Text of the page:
She was called “Stuzzicadente” (toothpick). And as a girl during World War II, in her small hometown near Naples, Italy, legend has it that she and her family took refuge in the railroad tunnels to avoid being killed by bombs. She tucked in her skinny toothpick legs from the tracks to avoid being killed by passing trains, too. Tough initiation into the world? Definitely. But then Sophia Loren (born a melodious Sofia Villani Scicolone) continues to reign as that tough, talented, beautiful movie star. She’s eighty-something years young this September 20th (as a lady will never reveal another lady’s age if she can avoid it), and here’s wishing a Buon Compleanno to the iconic Sophia.
Her first Hollywood role was as an extra in the 1951 epic about early-Christianity called Quo Vadis, but it wasn’t until the late 1950s that Sophia made her official splash, starring in movies like The Pride and the Passion (1957) and Houseboat (1958), both of which also starred her Hollywood love Cary Grant. Yes, legend has it that the debonair, A+ Hollywood megastar was in complete and total amore (love) with the Italian goddess. A toothpick no longer, she had grown into a voluptuous, tall Italian beauty with the power to make men swoon, faint, and race around finding flowers – not to mention she was a stellar actress worthy of all that mayhem. So did Sophia and Cary marry? No. She instead married Italian film producer Carlo Ponti, who would go on to produce 1965’s breathtaking epic Doctor Zhivago. But Sophia and Cary’s passionate love affair was undoubtedly the stuff of Hollywood legend (that word again!).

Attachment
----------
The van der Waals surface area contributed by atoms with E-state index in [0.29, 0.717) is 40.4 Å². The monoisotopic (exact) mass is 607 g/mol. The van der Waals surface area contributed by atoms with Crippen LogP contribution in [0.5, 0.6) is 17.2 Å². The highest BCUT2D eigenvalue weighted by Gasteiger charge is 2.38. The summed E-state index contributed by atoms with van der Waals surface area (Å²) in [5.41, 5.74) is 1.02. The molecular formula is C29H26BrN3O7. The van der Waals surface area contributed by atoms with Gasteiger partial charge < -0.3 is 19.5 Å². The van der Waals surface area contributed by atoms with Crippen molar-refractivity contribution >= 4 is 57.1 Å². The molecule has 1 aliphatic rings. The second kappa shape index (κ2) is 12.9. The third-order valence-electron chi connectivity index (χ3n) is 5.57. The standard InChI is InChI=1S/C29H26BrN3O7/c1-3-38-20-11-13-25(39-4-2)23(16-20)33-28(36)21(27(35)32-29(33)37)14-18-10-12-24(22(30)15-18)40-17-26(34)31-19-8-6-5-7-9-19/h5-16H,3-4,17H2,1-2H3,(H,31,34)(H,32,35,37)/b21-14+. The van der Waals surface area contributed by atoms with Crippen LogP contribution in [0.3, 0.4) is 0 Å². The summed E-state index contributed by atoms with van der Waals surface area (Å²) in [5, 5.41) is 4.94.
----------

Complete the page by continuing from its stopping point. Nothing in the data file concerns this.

The word “legend” perfectly describes Sophia Loren. She’s made an indelible impact on Hollywood and pop culture. As the first actor to ever win an Oscar for a foreign-language film (1961 Italian film called Two Women), Sophia thrust open that West Coast America door to reveal not just the gorgeous breeze of an Italian Mediterranean Sea, but the gorgeous talent that lived within. Anyone that’s witnessed Sophia Loren on-screen can attest to this. She is magnetic, mesmerizing. As the saying goes, “A picture paints a thousand words.” That’s Sophia in a movie. With one look, she can reach right into our heart. She doesn’t even have to speak lines. Screen presence? Raw talent? She has it in spades, or like those perfect pearls plucked from that deep blue Mediterranean Sea.
After her Oscar-winning performance in 1961’s Two Women, Sophia went on to star in a huge string of both Italian and Hollywood movies, bringing international recognition and acclaim to an Italian movie industry that had arguably always been thriving. The actress shed a light on international film, helping to bring it to a mainstream “meat and potatoes” American audience. In pop culture terms, Sophia was “hip.” France had Brigitte Bardot. Italy had Sophia Loren. For dedicated cinephiles with a penchant for astronomy, it was like a magical, awe-inspiring total solar eclipse. Think Yesterday, Today and Tomorrow (1963), Marriage Italian-Style (1964), Sunflower (1970) and The Cassandra Crossing (1976). These are just a few. Sophia was also particularly good in “epic” genre films like El Cid (1961) and The Fall of the Roman Empire (1964).
The Millennial Sophia